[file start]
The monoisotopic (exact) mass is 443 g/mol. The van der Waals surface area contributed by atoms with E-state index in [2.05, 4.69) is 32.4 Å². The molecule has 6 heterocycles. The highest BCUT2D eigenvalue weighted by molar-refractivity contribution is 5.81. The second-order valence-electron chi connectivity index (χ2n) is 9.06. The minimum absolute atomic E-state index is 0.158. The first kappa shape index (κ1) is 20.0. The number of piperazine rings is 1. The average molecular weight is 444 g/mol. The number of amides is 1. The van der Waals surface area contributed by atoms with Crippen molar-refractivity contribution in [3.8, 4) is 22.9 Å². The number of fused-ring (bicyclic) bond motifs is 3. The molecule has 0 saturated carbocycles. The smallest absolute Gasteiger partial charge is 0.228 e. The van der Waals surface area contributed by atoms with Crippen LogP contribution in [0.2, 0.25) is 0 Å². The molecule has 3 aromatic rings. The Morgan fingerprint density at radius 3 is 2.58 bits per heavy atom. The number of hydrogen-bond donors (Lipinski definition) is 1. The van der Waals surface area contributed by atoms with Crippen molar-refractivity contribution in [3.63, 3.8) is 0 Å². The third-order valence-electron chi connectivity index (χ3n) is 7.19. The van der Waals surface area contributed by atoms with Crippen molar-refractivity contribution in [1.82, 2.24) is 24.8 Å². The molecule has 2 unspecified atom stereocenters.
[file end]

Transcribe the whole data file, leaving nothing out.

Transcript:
The monoisotopic (exact) mass is 443 g/mol. The van der Waals surface area contributed by atoms with E-state index in [2.05, 4.69) is 32.4 Å². The molecule has 6 heterocycles. The highest BCUT2D eigenvalue weighted by molar-refractivity contribution is 5.81. The second-order valence-electron chi connectivity index (χ2n) is 9.06. The minimum absolute atomic E-state index is 0.158. The first kappa shape index (κ1) is 20.0. The number of piperazine rings is 1. The average molecular weight is 444 g/mol. The number of amides is 1. The van der Waals surface area contributed by atoms with Crippen molar-refractivity contribution in [3.8, 4) is 22.9 Å². The number of fused-ring (bicyclic) bond motifs is 3. The molecule has 0 saturated carbocycles. The smallest absolute Gasteiger partial charge is 0.228 e. The van der Waals surface area contributed by atoms with Crippen LogP contribution in [0.2, 0.25) is 0 Å². The molecule has 3 aromatic rings. The Morgan fingerprint density at radius 3 is 2.58 bits per heavy atom. The number of hydrogen-bond donors (Lipinski definition) is 1. The van der Waals surface area contributed by atoms with Crippen molar-refractivity contribution in [3.63, 3.8) is 0 Å². The third-order valence-electron chi connectivity index (χ3n) is 7.19. The van der Waals surface area contributed by atoms with Crippen molar-refractivity contribution in [1.82, 2.24) is 24.8 Å². The molecule has 2 unspecified atom stereocenters.